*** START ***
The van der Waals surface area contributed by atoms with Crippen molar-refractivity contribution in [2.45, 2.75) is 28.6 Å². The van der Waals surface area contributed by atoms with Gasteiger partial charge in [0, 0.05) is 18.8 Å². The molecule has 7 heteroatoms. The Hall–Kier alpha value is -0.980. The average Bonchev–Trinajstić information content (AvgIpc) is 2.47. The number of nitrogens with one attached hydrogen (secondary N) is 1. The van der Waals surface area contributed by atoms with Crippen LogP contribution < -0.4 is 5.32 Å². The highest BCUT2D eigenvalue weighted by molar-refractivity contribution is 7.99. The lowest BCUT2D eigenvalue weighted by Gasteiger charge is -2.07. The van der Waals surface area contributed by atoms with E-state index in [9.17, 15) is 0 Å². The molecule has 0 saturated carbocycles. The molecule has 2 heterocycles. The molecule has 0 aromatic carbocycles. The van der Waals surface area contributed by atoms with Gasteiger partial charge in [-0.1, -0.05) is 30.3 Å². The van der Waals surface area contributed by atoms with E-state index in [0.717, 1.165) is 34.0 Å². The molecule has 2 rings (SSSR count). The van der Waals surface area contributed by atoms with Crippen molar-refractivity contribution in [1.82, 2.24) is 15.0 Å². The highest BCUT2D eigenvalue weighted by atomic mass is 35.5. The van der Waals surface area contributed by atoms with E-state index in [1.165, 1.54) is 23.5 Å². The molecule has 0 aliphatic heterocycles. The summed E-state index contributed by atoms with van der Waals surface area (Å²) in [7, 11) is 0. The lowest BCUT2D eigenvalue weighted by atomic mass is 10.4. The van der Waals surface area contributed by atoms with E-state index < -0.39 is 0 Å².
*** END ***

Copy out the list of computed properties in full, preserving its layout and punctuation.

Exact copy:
The van der Waals surface area contributed by atoms with Crippen molar-refractivity contribution in [2.45, 2.75) is 28.6 Å². The van der Waals surface area contributed by atoms with Gasteiger partial charge in [0, 0.05) is 18.8 Å². The molecule has 7 heteroatoms. The Hall–Kier alpha value is -0.980. The average Bonchev–Trinajstić information content (AvgIpc) is 2.47. The number of nitrogens with one attached hydrogen (secondary N) is 1. The van der Waals surface area contributed by atoms with Crippen LogP contribution < -0.4 is 5.32 Å². The highest BCUT2D eigenvalue weighted by molar-refractivity contribution is 7.99. The lowest BCUT2D eigenvalue weighted by Gasteiger charge is -2.07. The van der Waals surface area contributed by atoms with E-state index in [9.17, 15) is 0 Å². The molecule has 0 saturated carbocycles. The molecule has 2 heterocycles. The molecule has 0 aromatic carbocycles. The van der Waals surface area contributed by atoms with Gasteiger partial charge in [-0.1, -0.05) is 30.3 Å². The van der Waals surface area contributed by atoms with E-state index in [0.717, 1.165) is 34.0 Å². The molecule has 2 rings (SSSR count). The van der Waals surface area contributed by atoms with Crippen molar-refractivity contribution in [1.82, 2.24) is 15.0 Å². The highest BCUT2D eigenvalue weighted by atomic mass is 35.5. The van der Waals surface area contributed by atoms with E-state index in [1.165, 1.54) is 23.5 Å². The molecule has 0 aliphatic heterocycles. The summed E-state index contributed by atoms with van der Waals surface area (Å²) in [7, 11) is 0. The lowest BCUT2D eigenvalue weighted by atomic mass is 10.4. The van der Waals surface area contributed by atoms with E-state index < -0.39 is 0 Å².